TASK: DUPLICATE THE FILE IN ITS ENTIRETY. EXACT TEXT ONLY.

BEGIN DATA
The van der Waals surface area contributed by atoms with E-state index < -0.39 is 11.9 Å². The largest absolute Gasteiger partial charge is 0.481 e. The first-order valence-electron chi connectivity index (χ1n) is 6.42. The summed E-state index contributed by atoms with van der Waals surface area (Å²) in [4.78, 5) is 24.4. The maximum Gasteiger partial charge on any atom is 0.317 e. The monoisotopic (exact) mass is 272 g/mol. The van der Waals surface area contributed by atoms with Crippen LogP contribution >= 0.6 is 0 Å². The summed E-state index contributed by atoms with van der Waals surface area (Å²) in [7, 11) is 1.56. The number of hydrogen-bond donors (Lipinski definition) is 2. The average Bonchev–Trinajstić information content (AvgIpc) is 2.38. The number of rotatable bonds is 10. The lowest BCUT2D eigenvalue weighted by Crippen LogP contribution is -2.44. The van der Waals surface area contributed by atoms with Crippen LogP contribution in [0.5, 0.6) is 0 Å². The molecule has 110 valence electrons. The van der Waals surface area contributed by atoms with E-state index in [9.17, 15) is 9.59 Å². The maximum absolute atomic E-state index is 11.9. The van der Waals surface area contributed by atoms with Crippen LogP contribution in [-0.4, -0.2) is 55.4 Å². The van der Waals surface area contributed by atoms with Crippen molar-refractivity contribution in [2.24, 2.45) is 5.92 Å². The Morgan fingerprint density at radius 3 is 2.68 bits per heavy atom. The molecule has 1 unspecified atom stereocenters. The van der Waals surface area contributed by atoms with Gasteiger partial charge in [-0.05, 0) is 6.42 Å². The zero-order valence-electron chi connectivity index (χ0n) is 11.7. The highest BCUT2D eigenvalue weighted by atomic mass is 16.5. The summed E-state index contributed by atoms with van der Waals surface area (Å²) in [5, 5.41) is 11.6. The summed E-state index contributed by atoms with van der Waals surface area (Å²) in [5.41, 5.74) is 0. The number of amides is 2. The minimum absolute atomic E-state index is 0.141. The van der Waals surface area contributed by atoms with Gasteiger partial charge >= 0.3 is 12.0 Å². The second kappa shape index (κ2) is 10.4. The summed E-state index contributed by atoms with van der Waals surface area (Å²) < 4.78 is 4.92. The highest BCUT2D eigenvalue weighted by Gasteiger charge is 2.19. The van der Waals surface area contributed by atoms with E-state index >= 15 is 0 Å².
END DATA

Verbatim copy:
The van der Waals surface area contributed by atoms with E-state index < -0.39 is 11.9 Å². The largest absolute Gasteiger partial charge is 0.481 e. The first-order valence-electron chi connectivity index (χ1n) is 6.42. The summed E-state index contributed by atoms with van der Waals surface area (Å²) in [4.78, 5) is 24.4. The maximum Gasteiger partial charge on any atom is 0.317 e. The monoisotopic (exact) mass is 272 g/mol. The van der Waals surface area contributed by atoms with Crippen LogP contribution >= 0.6 is 0 Å². The summed E-state index contributed by atoms with van der Waals surface area (Å²) in [7, 11) is 1.56. The number of hydrogen-bond donors (Lipinski definition) is 2. The average Bonchev–Trinajstić information content (AvgIpc) is 2.38. The number of rotatable bonds is 10. The lowest BCUT2D eigenvalue weighted by Crippen LogP contribution is -2.44. The van der Waals surface area contributed by atoms with Crippen LogP contribution in [0.5, 0.6) is 0 Å². The molecule has 110 valence electrons. The van der Waals surface area contributed by atoms with E-state index in [9.17, 15) is 9.59 Å². The maximum absolute atomic E-state index is 11.9. The van der Waals surface area contributed by atoms with Crippen LogP contribution in [-0.4, -0.2) is 55.4 Å². The van der Waals surface area contributed by atoms with Crippen molar-refractivity contribution in [2.24, 2.45) is 5.92 Å². The Morgan fingerprint density at radius 3 is 2.68 bits per heavy atom. The molecule has 1 unspecified atom stereocenters. The van der Waals surface area contributed by atoms with Gasteiger partial charge in [-0.05, 0) is 6.42 Å². The zero-order valence-electron chi connectivity index (χ0n) is 11.7. The highest BCUT2D eigenvalue weighted by atomic mass is 16.5. The summed E-state index contributed by atoms with van der Waals surface area (Å²) in [5, 5.41) is 11.6. The summed E-state index contributed by atoms with van der Waals surface area (Å²) in [5.41, 5.74) is 0. The number of amides is 2. The minimum absolute atomic E-state index is 0.141. The van der Waals surface area contributed by atoms with Gasteiger partial charge >= 0.3 is 12.0 Å². The second kappa shape index (κ2) is 10.4. The summed E-state index contributed by atoms with van der Waals surface area (Å²) < 4.78 is 4.92. The highest BCUT2D eigenvalue weighted by Gasteiger charge is 2.19. The van der Waals surface area contributed by atoms with E-state index >= 15 is 0 Å².